By Lia Timson
Global reservations system issues statement.
The global reservations system Amadeus has confirmed it was responsible for the systems outage that forced Qantas to issue handwritten boarding passes at airports across the world this morning after the company’s check-in system malfunctioned.
A spokesperson for Amadeus issued a statement this afternoon to accept Qantas’ explanation of the problem.
“Amadeus can confirm that the issues related to printing of boarding passes from our departure control system experienced this morning have now been fully resolved.
“We are currently investigating the cause of the issue that occurred today and regret any inconvenience caused to our customers. We remain committed to providing the industry’s leading information technology services that support many airlines around the world”.
A Qantas spokeswoman said the meltdown occurred at 6.40am and had impacted on the airline’s ability to print boarding passes. It later said on Twitter it was an Amadeus problem.
In a reply post, @QantasAirways said “Hi, all ports serviced by the Amadeus system have experienced problems today, it has affected airlines globally.”
The Amadeus spokesperson would not confirm whether other airlines were involved in today’s incident or whether the outage was caused by a recurring fault, but said its European centre was investigating the issue and would issue a further technical statement in due course.
In October the company said it was committed to R&D, having invested €326 million (A$432 million) during 2010 to research and develop technologies for use in the travel sector. The commitment saw it ranked number one by the European Commission in R&D investment in travel and tourism.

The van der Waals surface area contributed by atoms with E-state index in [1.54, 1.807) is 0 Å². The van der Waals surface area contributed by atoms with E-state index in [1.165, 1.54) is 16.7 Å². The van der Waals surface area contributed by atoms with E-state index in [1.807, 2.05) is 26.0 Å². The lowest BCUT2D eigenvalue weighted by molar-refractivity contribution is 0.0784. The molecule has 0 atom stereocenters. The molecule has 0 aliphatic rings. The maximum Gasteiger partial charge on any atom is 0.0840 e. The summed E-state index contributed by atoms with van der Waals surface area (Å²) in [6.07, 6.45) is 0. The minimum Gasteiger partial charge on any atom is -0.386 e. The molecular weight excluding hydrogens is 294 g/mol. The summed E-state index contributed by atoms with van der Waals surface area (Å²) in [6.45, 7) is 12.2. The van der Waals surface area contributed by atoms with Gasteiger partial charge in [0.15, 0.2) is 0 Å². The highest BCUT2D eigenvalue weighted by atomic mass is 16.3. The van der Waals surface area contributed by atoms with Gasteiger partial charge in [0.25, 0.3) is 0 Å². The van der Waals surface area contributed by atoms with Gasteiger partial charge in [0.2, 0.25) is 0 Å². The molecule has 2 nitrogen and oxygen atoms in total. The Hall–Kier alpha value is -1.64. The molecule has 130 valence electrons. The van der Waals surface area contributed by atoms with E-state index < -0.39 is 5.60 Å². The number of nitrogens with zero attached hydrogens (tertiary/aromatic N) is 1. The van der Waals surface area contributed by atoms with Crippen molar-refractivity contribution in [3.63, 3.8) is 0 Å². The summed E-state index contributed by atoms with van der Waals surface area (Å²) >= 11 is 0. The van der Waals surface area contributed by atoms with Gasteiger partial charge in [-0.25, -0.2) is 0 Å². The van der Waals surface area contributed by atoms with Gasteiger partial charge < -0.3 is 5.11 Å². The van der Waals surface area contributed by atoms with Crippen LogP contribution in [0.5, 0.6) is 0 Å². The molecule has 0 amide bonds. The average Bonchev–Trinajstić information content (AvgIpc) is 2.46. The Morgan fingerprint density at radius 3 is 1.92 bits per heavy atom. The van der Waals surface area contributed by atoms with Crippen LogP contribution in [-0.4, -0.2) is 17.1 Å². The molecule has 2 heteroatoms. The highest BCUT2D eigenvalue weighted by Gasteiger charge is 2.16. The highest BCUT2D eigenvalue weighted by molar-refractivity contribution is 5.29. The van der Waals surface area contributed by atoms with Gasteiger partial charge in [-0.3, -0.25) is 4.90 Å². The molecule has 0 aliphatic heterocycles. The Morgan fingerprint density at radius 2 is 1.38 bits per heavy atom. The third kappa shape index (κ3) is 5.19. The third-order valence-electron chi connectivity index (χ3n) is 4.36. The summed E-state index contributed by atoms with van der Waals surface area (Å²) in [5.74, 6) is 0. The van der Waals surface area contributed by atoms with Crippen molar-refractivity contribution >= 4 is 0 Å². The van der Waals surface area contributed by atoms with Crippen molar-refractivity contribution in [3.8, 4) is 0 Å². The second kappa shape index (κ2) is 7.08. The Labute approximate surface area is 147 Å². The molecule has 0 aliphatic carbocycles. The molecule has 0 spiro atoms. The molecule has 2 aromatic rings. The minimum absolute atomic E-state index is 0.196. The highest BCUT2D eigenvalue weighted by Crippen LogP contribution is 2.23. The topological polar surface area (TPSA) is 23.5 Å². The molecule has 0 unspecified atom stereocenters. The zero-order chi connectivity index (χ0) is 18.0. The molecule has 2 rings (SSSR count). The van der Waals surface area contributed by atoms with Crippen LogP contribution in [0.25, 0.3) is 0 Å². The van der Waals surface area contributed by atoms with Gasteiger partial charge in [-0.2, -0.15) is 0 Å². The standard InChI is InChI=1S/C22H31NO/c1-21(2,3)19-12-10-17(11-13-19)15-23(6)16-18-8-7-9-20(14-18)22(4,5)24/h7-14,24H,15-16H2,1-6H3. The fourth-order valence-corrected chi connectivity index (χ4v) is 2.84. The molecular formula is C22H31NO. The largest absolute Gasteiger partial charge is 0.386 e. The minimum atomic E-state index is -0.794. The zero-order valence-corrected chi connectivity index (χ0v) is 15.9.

Earlier today, a Qantas spokeswoman said all airports servicing Qantas flights were affected.
“We have had issues printing boarding passes at our domestic airports. Customers can check in online or on their smartphones, but we expect the system to be up any moment,” she said at 7.45am.
The spokeswoman said people flying from Los Angeles and Auckland were checking in at the time the system went down.
“What happens in these cases is customers are given pre-printed cards, and staff fill their details in,” she said.
The printing of boarding passes resumed at Sydney Airport by around 9am.
A Tullamarine Airport spokeswoman confirmed storms compounded problems for travellers in Melbourne, with lightning closing the airport for brief periods just before 7am and again about 7.35am.
The editor of smh.com.au, Darren Goodsir, was due to fly from Sydney to Melbourne this morning. He said many passengers were being put on to later flights because of the system failure.
“What they are saying is there has been a complete meltdown and no one can check in,” he said.
“Everyone is being manually checked in and they are getting handwritten boarding passes.”
In Melbourne, two check-in staff were trying to issue handwritten boarding passes for hundreds of passengers, a traveller bound for Canberra told this website.
The passenger, who declined to be named, said staff were telling passengers there was a nationwide problem with the computerised check-in system.
An aviation security expert said a handwritten pass was still considered a legal document as long as the passenger’s name and flight details were written on a blank Qantas boarding pass.
The main difference was it would not have a barcode on it.
“The threat level remains the same,” the expert, who asked not to be named, said.
“But the problem in Australia is there is no requirement for photo [identification] at the gate … for domestic flights.
“Boarding passes are swapped regularly. It is something that is very well known.”